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A New Home for the Holidays in Michigan

Posted by James J. Turner, Michigan State Director, USDA Rural Development in Rural
Feb 21, 2017
 Kelseigh Weber gets a housewarming gift from Rural Housing Service Administrator Tony Hernandez and USDA Rural Development Specialist Laura Leplow as Michigan State Director James Turner and Rebecca Weber look on.
Kelseigh Weber gets a housewarming gift from Rural Housing Service Administrator Tony Hernandez and USDA Rural Development Specialist Laura Leplow as Michigan State Director James Turner and Rebecca Weber look on.
 Rural Housing Service Administrator Tony Hernandez, Michigan State Director James Turner, and Plainwell, Michigan community members at the new City Hall sculpture.
Rural Housing Service Administrator Tony Hernandez, Michigan State Director James Turner, and Plainwell, Michigan community members at the new City Hall sculpture.

During this holiday week, I couldn't help but think of my recent visit with Ms. Rebecca Weber of St. Johns, Michigan – about twenty minutes north of our state capital of Lansing. USDA Rural Housing Service Administrator Tony Hernandez and I were able to meet Ms. Weber and hear her inspiring story.

USDA Rural Development in Michigan has forged a valuable partnership with Habitat for Humanity, where USDA provides the necessary financing for these families to build their homes. Rebecca Weber is one of the shining examples of success coming from that partnership. Rebecca is a hard-working single mother who built her home this year with the help of Habitat for Humanity and USDA Rural Development. Rebecca was so dedicated to getting this home build, that when heavy rains this summer forced a six-month delay due to standing water, she enlister her mother and together they bailed out the property with five gallon buckets to get things back on schedule.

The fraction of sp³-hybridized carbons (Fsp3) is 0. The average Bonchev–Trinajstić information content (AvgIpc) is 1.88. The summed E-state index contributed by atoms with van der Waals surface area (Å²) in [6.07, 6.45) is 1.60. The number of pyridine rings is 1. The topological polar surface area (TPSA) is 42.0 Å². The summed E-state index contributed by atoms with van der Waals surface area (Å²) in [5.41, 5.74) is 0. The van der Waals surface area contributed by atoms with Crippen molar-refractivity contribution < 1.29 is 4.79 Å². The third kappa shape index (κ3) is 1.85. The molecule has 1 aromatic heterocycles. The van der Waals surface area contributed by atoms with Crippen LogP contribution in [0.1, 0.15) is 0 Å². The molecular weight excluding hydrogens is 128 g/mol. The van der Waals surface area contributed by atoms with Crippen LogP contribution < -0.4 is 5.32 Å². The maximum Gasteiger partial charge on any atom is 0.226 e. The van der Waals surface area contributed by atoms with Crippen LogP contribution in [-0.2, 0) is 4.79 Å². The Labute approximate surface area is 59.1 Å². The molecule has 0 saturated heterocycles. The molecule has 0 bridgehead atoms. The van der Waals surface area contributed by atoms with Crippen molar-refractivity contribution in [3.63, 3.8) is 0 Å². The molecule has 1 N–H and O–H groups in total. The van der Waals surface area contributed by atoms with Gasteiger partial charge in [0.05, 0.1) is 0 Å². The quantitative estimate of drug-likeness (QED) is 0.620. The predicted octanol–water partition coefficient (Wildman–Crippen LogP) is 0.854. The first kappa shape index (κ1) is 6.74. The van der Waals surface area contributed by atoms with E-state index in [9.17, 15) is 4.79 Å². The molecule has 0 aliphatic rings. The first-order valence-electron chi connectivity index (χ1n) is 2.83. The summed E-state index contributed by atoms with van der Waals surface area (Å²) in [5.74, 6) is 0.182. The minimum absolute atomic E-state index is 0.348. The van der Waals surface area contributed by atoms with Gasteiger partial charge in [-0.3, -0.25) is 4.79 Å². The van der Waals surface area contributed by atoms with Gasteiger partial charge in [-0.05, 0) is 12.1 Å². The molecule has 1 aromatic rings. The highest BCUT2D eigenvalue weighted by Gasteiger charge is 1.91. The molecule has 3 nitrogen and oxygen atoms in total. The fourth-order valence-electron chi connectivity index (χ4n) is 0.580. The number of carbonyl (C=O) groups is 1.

Rebecca told us her motivation was her daughter Kelseigh, as she wanted Kelseigh to have a home, something Rebecca didn't have. Now those two are enjoying their first Christmas in their new home, and I'm genuinely pleased to know we played a role in helping them achieve this dream.

We also had time to visit Sunrise Apartments in Keeler, Michigan. This off-farm labor housing is currently under renovation with financing made possible through USDA Rural Development. Construction is expected to be completed in time for the next growing season, and the site was buzzing with activity. When finished, the complex will serve approximately forty farming labor families as they rotate through the various harvests.

Tony and I stopped by the new City Hall in Plainwell, Michigan – financed by USDA Rural Development – and the site of an eyesore and environmental hazard left behind from a shuttered paper mill. Plainwell community leaders worked with USDA Rural Development to renovate and rehabilitate the site into a community focal point, and even salvaged abandoned equipment from the mill to make an impressive sculpture for the property.

All in all, it was a great cross-section of the many ways USDA Rural Development is helping to improve the quality of life in rural Michigan. Happy holidays, everyone!

Category/Topic: Rural

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Comments

Nancy
Jan 20, 2015

Just remember they own your life for the life of the loan. And I do mean OWN your life. And when you get done paying off the loan you can then pay them back for the subsidy you got. Don't ever ever help out someone who is homeless for a few weeks because if they find out and they will find out. You will be persecuted for months. If you can't prove the person moved out they are going to kill your subsidy and put you on a huge payment. Buyer beware.